Beverly Sills had The Ed Sullivan Show. Kiri Te Kanawa had that royal wedding. For the American soprano Rachel Willis-Sørensen, the moment of inflection could come on July 8 in Berlin, at the 20,000-seat, open-air Waldbühne, when she joins her frequent colleague the superstar tenor Jonas Kaufmann in the kind of greatest-operatic-hits special that European producers package like rock lollapaloozas.
She’s ready. Wins at the Metropolitan Opera National Council Auditions in 2010 and Plácido Domingo’s Operalia in 2014 swept Willis-Sørensen to the majors, where she has gone from strength to strength. Honey blonde with eyes of cornflower blue, nearly six feet tall in her stocking feet, she bestrides the boards like a youthful Valkyrie, towering over many a scene partner (though not Kaufmann). But what truly validates the package is Willis-Sørensen’s lustrous soprano, pulsing with ardent vibrato. On her debut solo recordings—a wide-ranging potpourri of favorite arias and a Richard Strauss anthology built around the Four Last Songs, both on the Sony label—it’s nothing technical that captivates but the sheer flood of emotion. In voice and presence, Willis-Sørensen lends Golden Age glamour the fresh bloom of the here and now.
“Thank you for that very kind compliment!,” Willis-Sørensen wrote recently from the road. “I believe the purpose of technique is to draw all the attention away from it. I see it as my job to tell the story above all else, and that’s usually what’s commanding most of my attention during a performance.”
Matthew Gurewitsch: The legendary 20th-century soprano Leonie Rysanek once told me she felt “so naked” singing concerts. She much preferred having the protective coloring of a character. Can you relate to that?
Rachel Willis-Sørensen: Completely. But even covered by a character, I am still expressing some part of myself!
M.G.: Preparing a new role, where do you start?
R.W.-S.: I always start with the story. Sometimes my interpretation of the words takes me one direction while the composer was taken a different way. I really love trying to add both together to get a nuanced, honest presentation.
M.G.: I’m told a director once complained that you “just wanted to play your character as written”—as opposed to layering on lots of manufactured extra spin.
R.W.-S.: Look, directors have a massive and nearly impossible job to do. They suffer under many competing pressures which I as a little singer never even have to think about. In my opinion, everyone involved in an artistic project should honor the source material. I have absolutely nothing against telling a story a new way or finding unplumbed elements, as long as it is done in a respectful way.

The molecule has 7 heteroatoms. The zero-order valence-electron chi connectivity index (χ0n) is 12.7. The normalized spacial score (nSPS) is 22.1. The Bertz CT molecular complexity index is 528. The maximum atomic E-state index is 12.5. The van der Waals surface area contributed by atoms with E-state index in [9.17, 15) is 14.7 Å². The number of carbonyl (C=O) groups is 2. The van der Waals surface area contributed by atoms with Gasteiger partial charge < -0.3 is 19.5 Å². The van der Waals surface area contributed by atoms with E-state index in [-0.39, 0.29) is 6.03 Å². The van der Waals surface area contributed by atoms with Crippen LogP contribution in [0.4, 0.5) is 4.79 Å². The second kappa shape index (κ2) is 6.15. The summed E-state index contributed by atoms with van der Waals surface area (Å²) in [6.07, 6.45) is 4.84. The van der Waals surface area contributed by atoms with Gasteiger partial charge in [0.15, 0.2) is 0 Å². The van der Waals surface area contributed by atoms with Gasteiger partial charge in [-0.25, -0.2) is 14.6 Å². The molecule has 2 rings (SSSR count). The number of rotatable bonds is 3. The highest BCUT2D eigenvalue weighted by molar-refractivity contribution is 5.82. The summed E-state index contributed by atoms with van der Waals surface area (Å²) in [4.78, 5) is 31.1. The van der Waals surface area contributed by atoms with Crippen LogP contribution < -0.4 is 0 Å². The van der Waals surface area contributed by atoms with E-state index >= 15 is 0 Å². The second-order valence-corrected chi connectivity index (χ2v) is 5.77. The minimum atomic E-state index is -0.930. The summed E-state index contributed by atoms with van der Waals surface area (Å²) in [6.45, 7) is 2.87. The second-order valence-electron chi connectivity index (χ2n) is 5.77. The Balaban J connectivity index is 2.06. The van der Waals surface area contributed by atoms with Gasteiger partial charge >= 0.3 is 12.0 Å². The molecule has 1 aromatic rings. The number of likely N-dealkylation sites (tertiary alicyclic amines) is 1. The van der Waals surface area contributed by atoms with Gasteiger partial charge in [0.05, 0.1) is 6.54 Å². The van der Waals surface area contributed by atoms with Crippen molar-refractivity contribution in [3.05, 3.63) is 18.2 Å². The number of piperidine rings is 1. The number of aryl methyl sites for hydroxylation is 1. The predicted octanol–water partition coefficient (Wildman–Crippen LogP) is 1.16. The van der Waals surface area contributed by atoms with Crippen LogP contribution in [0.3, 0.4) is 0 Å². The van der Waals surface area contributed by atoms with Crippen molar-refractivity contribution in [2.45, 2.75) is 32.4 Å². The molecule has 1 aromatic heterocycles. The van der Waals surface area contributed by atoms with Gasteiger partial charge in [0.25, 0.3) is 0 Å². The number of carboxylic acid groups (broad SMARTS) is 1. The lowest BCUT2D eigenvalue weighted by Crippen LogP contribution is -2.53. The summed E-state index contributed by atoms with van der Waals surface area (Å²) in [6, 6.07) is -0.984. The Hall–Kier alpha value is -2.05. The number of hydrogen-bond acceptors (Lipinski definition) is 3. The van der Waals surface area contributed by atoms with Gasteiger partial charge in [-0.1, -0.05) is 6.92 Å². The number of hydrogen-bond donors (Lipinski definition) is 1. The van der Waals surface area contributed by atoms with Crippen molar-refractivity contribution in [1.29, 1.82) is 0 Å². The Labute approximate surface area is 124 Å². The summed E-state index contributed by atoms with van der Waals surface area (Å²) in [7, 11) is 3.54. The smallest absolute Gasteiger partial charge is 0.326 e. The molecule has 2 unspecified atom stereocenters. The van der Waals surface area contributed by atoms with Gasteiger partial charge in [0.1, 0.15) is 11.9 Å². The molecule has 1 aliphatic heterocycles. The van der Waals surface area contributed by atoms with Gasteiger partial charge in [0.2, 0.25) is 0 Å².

M.G.: You sing lots of Mozart and Richard Strauss, which seems a very natural niche, but also plenty of Verdi, with Wagner in your mix, too. Are you a generalist at heart?
R.W.-S.: My love of opera spreads widely across many composers, so I enjoy keeping my repertoire varied! Diversifying your repertoire can contribute to your vocal longevity. I like the broadness of Renée Fleming’s or Jonas Kaufmann’s career choices. As long as you are singing in a healthy way, you really can do quite a lot with the human voice.
M.G.: Is there a difference for you between European and American audiences?
R.W.-S.: Yes! American audiences tend to be very audibly enthusiastic but not for very long. Whereas many audiences in Europe show enthusiasm with length of applause rather than volume. But the warmest reception I have ever enjoyed was definitely in Buenos Aires.
M.G.: How hard is it to find tenors in the top echelon who are also tall enough for you?
R.W.-S.: There are only, like, one or two, so it’s rough going! I sang La Bohème with Evan LeRoy Johnson once, and he is six foot seven. That time I really was La Piccina, “the little girl,” as the libretto says! But it doesn’t really matter if I’m taller. What matters so much more is energy. I am happy to perform with anyone with big energy!
M.G.: Is there a dream role you haven’t touched yet?
R.W.-S.: Norma! It’s my Everest.
Rachel Willis-Sørensen will perform with Jonas Kaufmann at the Waldbühne, in Berlin, on July 8
Matthew Gurewitsch writes about opera and classical music for AIR MAIL.He lives in Hawaii